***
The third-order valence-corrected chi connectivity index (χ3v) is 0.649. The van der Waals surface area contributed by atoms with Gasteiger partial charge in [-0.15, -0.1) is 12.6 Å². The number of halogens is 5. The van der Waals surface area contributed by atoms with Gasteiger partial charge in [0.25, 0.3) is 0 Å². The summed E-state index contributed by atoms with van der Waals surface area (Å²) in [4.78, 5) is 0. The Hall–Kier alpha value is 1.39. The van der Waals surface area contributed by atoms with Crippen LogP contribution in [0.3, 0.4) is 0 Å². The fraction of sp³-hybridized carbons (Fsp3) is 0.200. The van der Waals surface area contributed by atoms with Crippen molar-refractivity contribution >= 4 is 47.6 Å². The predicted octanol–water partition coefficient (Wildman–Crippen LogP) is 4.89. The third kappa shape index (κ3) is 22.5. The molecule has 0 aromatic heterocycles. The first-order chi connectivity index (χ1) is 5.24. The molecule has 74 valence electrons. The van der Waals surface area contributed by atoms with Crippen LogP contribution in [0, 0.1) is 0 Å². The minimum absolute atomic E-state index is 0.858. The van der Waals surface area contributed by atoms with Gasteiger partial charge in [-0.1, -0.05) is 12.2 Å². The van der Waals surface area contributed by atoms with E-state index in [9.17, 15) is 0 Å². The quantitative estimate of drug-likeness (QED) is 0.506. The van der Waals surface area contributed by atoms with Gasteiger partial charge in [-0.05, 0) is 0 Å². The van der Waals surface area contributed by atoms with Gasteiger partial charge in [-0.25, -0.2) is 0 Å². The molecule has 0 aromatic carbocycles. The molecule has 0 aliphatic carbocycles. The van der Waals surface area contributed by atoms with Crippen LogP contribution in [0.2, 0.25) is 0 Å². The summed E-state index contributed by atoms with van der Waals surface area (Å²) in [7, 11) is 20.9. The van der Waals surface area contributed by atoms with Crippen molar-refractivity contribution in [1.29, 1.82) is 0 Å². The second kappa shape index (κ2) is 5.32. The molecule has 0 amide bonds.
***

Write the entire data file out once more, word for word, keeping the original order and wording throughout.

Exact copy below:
The third-order valence-corrected chi connectivity index (χ3v) is 0.649. The van der Waals surface area contributed by atoms with Gasteiger partial charge in [-0.15, -0.1) is 12.6 Å². The number of halogens is 5. The van der Waals surface area contributed by atoms with Gasteiger partial charge in [0.25, 0.3) is 0 Å². The summed E-state index contributed by atoms with van der Waals surface area (Å²) in [4.78, 5) is 0. The Hall–Kier alpha value is 1.39. The van der Waals surface area contributed by atoms with Crippen LogP contribution in [0.3, 0.4) is 0 Å². The fraction of sp³-hybridized carbons (Fsp3) is 0.200. The van der Waals surface area contributed by atoms with Crippen molar-refractivity contribution >= 4 is 47.6 Å². The predicted octanol–water partition coefficient (Wildman–Crippen LogP) is 4.89. The third kappa shape index (κ3) is 22.5. The molecule has 0 aromatic heterocycles. The first-order chi connectivity index (χ1) is 5.24. The molecule has 74 valence electrons. The van der Waals surface area contributed by atoms with Crippen LogP contribution in [0, 0.1) is 0 Å². The minimum absolute atomic E-state index is 0.858. The van der Waals surface area contributed by atoms with Gasteiger partial charge in [-0.1, -0.05) is 12.2 Å². The van der Waals surface area contributed by atoms with E-state index in [9.17, 15) is 0 Å². The quantitative estimate of drug-likeness (QED) is 0.506. The van der Waals surface area contributed by atoms with Gasteiger partial charge in [-0.05, 0) is 0 Å². The van der Waals surface area contributed by atoms with Gasteiger partial charge in [-0.25, -0.2) is 0 Å². The molecule has 0 aromatic carbocycles. The molecule has 0 aliphatic carbocycles. The van der Waals surface area contributed by atoms with Crippen LogP contribution in [0.2, 0.25) is 0 Å². The summed E-state index contributed by atoms with van der Waals surface area (Å²) in [7, 11) is 20.9. The van der Waals surface area contributed by atoms with Crippen molar-refractivity contribution in [1.29, 1.82) is 0 Å². The second kappa shape index (κ2) is 5.32. The molecule has 0 amide bonds.